21st Tools: Making it easier to fulfill the fundamental principles of Growing Success

Here are some great thoughts from my teaching partner Chantelle Davies, Some interesting thoughts as we continue to move forward with technology in our classrooms.

Ontario’s Growing Success document outlines assessment, evaluation, and reporting policy for the Ontario Curriculum. It is based on seven fundamental principles which provide the foundation for the policy that is outlined in the document. Each of the policies outlined in the Growing Success document build upon these principles. These seven fundamental principles are as follows and suggest that “teachers use practices and procedures that:

  • are fair, transparent, and equitable for all students;
  • support all students, including those with special education needs, those who are learning the language of instruction (English or French), and those who are First Nation, M├ętis, or Inuit;
  • are carefully planned to relate to the curriculum expectations and learning goals and, as much as possible, to the interests, learning styles and preferences, needs, and experiences of all students;
  • are communicated clearly to students and parents at the beginning of the school year or course and at other appropriate points throughout the school year or course; 
  • are ongoing, varied in nature, and administered over a period of time to provide multiple opportunities for students to demonstrate the full range of their learning;
  • provide ongoing descriptive feedback that is clear, specific, meaningful, and timely to support improved learning and achievement;
  • develop students’ self-assessment skills to enable them to assess their own learning, set specific goals, and plan next steps for their learning.

As I reflect on different aspects of the document I think about how the 21st Century tools we use in the classroom today impact our assessment and evaluation. In light of having recently completed progress reports, I consider how important students mastery of the learning skills are to a successful school year. Early in the year, we often focus on the learning skills of responsibility and organization. We work hard with students in September and October to ensure they are completing their work in a timely manner; and that they can create and follow plans to complete this work to the best of their abilities.

While we all hope that these skills come naturally to our students; in many cases these skills need to be taught. In light of the fundamental principles that ask us to be transparent and to communicate clearly with students and parents, technology makes it easier for us to do so and thus in turn also helps us to provide our students with further support in staying organized. For example, as I make greater use of my classroom blog I am also using it as a space to share what our class learnings have been, provide copies of handouts/homework that have been assigned, and share when deadlines are coming up. Having this additional tool not only helps to make students more accountable (because they can’t say they didn’t know when a test was), but it also teaches them how to use other tools to remain responsible and organized. My students know that if they forget to take their reading logs home on the weekend that they don’t have to come to school with their work incomplete on Monday. They can look on the class blog for a copy of the task choices they have to choose from and still ensure they have been responsible; completing their homework.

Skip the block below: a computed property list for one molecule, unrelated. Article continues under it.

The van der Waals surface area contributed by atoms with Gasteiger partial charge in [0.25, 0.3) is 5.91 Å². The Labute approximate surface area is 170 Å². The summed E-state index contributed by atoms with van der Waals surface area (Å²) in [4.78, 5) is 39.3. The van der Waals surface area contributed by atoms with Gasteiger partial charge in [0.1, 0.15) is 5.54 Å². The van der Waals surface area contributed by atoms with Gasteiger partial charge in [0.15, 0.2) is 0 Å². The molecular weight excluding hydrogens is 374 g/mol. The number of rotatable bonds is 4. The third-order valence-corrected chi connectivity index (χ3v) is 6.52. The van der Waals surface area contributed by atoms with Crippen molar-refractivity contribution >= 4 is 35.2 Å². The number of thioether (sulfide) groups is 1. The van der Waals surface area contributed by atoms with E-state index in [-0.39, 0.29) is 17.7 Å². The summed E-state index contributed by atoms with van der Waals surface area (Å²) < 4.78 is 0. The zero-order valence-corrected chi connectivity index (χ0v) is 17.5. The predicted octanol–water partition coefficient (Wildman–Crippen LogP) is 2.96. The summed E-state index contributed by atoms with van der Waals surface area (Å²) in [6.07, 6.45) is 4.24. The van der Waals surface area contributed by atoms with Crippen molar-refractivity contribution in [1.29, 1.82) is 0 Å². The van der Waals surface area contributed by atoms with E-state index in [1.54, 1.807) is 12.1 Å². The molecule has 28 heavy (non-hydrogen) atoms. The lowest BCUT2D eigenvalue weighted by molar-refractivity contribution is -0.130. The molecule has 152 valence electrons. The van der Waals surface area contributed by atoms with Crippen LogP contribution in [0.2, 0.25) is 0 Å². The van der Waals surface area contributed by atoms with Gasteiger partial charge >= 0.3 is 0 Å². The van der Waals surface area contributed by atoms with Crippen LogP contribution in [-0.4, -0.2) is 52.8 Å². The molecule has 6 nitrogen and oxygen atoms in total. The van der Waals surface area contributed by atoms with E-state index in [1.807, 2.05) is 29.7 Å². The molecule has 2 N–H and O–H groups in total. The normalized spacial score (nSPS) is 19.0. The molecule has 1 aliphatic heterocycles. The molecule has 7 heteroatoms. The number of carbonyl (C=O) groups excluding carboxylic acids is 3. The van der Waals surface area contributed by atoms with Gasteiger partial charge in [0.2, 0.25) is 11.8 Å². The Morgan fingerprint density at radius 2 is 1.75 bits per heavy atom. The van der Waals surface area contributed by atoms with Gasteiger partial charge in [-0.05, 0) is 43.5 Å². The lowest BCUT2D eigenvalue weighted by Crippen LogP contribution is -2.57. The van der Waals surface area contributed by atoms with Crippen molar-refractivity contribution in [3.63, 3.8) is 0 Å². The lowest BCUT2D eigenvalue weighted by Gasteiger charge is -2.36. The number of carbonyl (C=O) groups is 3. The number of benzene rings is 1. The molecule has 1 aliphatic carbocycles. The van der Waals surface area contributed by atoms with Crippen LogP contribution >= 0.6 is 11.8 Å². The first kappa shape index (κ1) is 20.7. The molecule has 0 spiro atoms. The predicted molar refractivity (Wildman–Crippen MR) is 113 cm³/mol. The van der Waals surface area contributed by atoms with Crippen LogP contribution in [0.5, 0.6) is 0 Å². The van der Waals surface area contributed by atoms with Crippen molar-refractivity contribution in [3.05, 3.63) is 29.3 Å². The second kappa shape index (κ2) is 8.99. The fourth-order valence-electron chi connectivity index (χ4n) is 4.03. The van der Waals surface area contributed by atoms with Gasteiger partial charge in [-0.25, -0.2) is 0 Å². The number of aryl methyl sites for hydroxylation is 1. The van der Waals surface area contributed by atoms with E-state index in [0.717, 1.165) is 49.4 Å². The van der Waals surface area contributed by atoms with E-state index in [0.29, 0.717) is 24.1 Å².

In addition to learning skills, using 21st Century tools allows us to be more effective in meeting several of the fundamental principles outlined in the document. For example, the use of some technologies allows us to ensure that feedback is clear and timely. This can be seen when students are using tools such as google documents or google slides to complete their work. The ability to highlight and comment right on specific section of their work ensures that students are clear on which aspect of their assignment you are speaking of. As well, tools that all us to give audio feedback allow teachers to give feedback faster and to ensure that the feedback is clear for all students, without the limitation of being able to read the teachers written word.

It is still possible to meet the seven fundamental principles from the document without incorporating technology into your practice. However, not only does technology allow us to better engage and support all students; it makes us more efficient at meeting these important guidelines around assessment and evaluation.

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